Rambus v. Infineon
On March 1 Rambus Inc. and Infineon Technologies AG settled a five-year fight over processes used to make memory chips. Infineon will pay Rambus $46.8 million over the next two years for a worldwide license to Rambus's existing and future patents. If Rambus makes specified licensing agreements with other memory-chip manufacturers after November 15, 2007, Infineon then will make additional quarterly payments of $5.85 million, up to a maximum of $100 million. The deal ends an antitrust lawsuit and 18 other patent claims that Rambus had filed against Infineon in California state court, as well as lawsuits it filed in Europe.
Rambus had alleged that Infineon used its patented technology in SDRAM chips without a license. In 2001 U.S. district court judge Robert Payne in Richmond dismissed the company's infringement claims. After a trial on fraud countercharges brought by Infineon, a jury awarded Infineon $10.5 million in punitive damages and attorneys' fees. The U.S. Court of Appeals for the Federal Circuit reversed that decision, finding that Payne had wrongly defined the scope of the patent claims. On March 1 Payne threw out most of the infringement case for a second time. The two companies announced their settlement three weeks later.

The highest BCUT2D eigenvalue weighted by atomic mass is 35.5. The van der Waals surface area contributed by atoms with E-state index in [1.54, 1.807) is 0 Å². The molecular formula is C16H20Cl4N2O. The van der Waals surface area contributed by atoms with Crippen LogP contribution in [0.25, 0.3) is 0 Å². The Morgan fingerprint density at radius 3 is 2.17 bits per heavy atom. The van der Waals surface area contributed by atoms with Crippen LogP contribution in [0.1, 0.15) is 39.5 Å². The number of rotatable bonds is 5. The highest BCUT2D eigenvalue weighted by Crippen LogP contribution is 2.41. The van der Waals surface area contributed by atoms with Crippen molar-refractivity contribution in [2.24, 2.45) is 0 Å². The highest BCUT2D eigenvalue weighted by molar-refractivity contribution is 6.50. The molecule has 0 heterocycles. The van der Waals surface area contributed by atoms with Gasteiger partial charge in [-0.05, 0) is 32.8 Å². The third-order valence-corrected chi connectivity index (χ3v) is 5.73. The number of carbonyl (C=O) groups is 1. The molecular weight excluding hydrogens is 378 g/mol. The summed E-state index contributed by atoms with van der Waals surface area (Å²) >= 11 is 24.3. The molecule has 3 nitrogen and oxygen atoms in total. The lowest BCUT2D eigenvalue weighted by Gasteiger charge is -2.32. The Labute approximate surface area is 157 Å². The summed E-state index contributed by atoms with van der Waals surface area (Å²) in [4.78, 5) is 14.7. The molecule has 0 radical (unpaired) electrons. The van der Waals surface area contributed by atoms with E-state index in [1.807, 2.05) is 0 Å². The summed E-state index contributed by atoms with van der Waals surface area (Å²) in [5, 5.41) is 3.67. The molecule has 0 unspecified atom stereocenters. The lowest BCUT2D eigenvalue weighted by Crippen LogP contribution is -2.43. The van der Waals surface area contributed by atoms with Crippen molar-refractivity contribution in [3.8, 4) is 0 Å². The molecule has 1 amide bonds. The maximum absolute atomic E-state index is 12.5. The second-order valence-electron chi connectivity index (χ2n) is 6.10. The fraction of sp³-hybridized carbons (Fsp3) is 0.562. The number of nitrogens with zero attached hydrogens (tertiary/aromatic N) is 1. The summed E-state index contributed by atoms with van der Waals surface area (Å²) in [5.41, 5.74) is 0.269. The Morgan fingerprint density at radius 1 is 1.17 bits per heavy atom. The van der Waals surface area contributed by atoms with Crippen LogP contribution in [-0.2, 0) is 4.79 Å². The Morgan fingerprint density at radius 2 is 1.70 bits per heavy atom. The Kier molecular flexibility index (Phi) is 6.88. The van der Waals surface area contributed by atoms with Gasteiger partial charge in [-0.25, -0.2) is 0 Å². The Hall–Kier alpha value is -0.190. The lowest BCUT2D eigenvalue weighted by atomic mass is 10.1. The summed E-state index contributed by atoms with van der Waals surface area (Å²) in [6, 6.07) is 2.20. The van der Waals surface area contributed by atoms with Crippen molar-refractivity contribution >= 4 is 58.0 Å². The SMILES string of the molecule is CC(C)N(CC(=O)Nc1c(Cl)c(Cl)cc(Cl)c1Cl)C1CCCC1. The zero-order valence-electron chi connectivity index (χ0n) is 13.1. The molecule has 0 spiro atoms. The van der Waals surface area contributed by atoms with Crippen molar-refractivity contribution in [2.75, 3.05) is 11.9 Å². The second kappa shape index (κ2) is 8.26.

Rambus still has patent infringement suits pending against four other chip makers: Hynix Semiconductor Inc.; Inotera Memories, Inc.; Micron Technology Inc.; and Nanya Technology Corporation.
For plaintiff Rambus Inc. (Los Altos, California)
In-house: General counsel John Danforth.
Munger, Tolles & Olson (Los Angeles): Steven Perry and Gregory Stone. Danforth had hired the firm previously.
Christian and Barton (Richmond): Craig Merritt, Michael Smith, and associate R. Braxton Hill IV. A Rambus employee had a personal connection with lawyers at the firm, says a Rambus spokeswoman.
For defendant Infineon Technologies AG (Munich, Germany)
In-house: Corporate counsel Michael Munn.
Kirkland & Ellis (Chicago): Gregory Arovas, John Desmarais, Thomas Pease, and associates Jeanne Heffernan, Richard Koehl, and Michael Stadnick. (All are in New York.) When the suit began, Infineon was still a subsidiary of Kirkland client Siemens AG.
McGuireWoods (Richmond): Brian Riopelle.
Kirkland had worked with the firm on a previous Infineon lawsuit against Hynix Semiconductor Inc.
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